WASHINGTON—U.S. Senator Chris Murphy (D-Conn.), Chairman of the U.S. Senate Foreign Relations Subcommittee on Near East, South Asia, Central Asia and Counterterrorism, recently joined the Global Dispatches to discuss his sweeping, bipartisan legislation to overhaul Congress’s role in national security, the recent air strikes in Somalia, and the 2001 AUMF repeal debate.

On what the National Security Powers Act is trying to solve, Murphy said: The Washington D.C. foreign [policy] establishment thinks it's smarter than the American public when it comes to when and how and if we send our men and women overseas to fight wars, and whether we get involved in nasty foreign entanglements in far off places around the globe. And I tend to think that the American people should be trusted. And I think our Founding Fathers thought the same. That's why they gave the power to Congress to declare war. That's why they gave a set of very specific national security powers to Congress, rather than to the executive branch.”

Murphy continued: “[I]t's time to rein in the executive [branch’s] ability to fight wars overseas. I also think it's time to limit [the executive branch’s] ability to sell weapons overseas without more public input. And I also think that there's too much permissive power in the executive branch to declare national emergencies, which gives the executive branch all sorts of power without the people weighing in.”

Murphy went on to discuss how his legislation safeguards congressional prerogatives in the use of military force, emergency powers and arms exports. In each of these cases, the president would be required to consult congressional leaders and obtain congressional authorization before exercising the powers in question. Any congressional authorization will have to meet specific requirements, including an automatic sunset. Under the National Security Powers Act, any activities lacking such authorization will face an automatic funding cutoff after a specified number of days.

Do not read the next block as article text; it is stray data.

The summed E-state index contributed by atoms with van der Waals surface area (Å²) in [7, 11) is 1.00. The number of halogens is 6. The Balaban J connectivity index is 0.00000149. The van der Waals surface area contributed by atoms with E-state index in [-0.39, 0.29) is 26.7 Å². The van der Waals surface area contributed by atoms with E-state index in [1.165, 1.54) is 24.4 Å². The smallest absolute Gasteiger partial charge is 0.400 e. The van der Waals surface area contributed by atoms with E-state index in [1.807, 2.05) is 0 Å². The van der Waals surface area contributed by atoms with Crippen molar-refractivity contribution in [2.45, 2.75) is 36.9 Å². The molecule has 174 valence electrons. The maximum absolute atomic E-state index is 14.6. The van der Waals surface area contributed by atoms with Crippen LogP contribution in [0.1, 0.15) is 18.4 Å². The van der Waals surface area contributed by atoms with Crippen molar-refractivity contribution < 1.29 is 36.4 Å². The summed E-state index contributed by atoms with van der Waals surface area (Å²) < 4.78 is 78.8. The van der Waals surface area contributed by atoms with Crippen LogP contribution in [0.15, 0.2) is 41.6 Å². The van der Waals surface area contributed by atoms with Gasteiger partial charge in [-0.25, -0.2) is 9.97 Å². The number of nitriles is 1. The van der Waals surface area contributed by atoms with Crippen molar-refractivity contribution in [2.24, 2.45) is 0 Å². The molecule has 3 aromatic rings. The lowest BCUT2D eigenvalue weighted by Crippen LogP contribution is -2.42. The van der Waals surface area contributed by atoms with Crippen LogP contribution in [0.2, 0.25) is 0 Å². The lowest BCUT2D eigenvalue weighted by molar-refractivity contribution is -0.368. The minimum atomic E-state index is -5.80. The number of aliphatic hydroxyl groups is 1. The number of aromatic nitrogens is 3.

On the legislative provisions of the National Security Powers Act, Murphy said: "[T]his is going to require a lot more work for Congress. That's a lot of votes to have to take on arms sales and national emergencies. But I think that's what our Founding Fathers wanted us to do. I think they wanted us to be an active, regular presence in matters of national security. And I think that's what our constituents expect. Our workload will get bigger, but I think our democracy will be stronger for it.”

On the 2001 AUMF repeal, Murphy said: You've got this concurrent effort that I'm involved in, but being led by Senator Kaine and Senator Young, to rewrite the 2001 AUMF that has another group of Republicans and Democrats who will likely support it. I do think that there's more interest now than ever, as we've seen some mistakes being made, most recently in Yemen, by the executive branch. Congress, I think is more interested in now than ever in correcting it.”

On how the National Security Powers Act would change the United States’ use of military force in places like Somalia: “[I]t's shocking to most Americans that we're at war in Somalia…The administration has now made it clear that they believe their authorization provides them with the blanket ability to launch kinetic strikes in Somalia. At first, they seem to suggest that this was a broader Article II power in defense of partner forces. Now, they seem to be suggesting it's attached to the 2001 AUMF, because al-Shabaab is affiliated with terrorist groups that are already subjects of authorizations. The justifications have been very murky. And I don't know that the American public would be very excited to know that we're engaged in this kind of activity overseas without their input.”

Murphy continued: "What would happen differently under this legislation? Well, it would expedite the time that the president needs to come to Congress. And arguably, it would shut off funding for this activity, should it continue without authorization. Now, admittedly, the mechanics of how that sort of shut-off would happen, would be interesting to work out because those funds are already sitting in the Department of Defense. And so the law would essentially say to the Department of Defense, if you don't get an authorization for war in Somalia, you can no longer use any funds for those activities. I imagine that the executive branch might contest the constitutionality of that provision. This might all end up in the courts. But the difference is, right now, the only way Congress can stop what's going on in Somalia is to pass a piece of legislation that says we are no longer going to fund any military operations inside that country. This legislation would make that cessation of funding automatic.”

In July, Murphy, along with U.S. Senator Mike Lee (R-Utah), and U.S. Senator Bernie Sanders (I-Vt.), introduced the National Security Powers Act which would safeguard congressional prerogatives in the use of military force, emergency powers and arms exports. Murphy detailed the specifics of the legislation in a War on the Rocks op-ed. You can read more about the bill here.

Click here to listen to the Global Dispatches episode in full.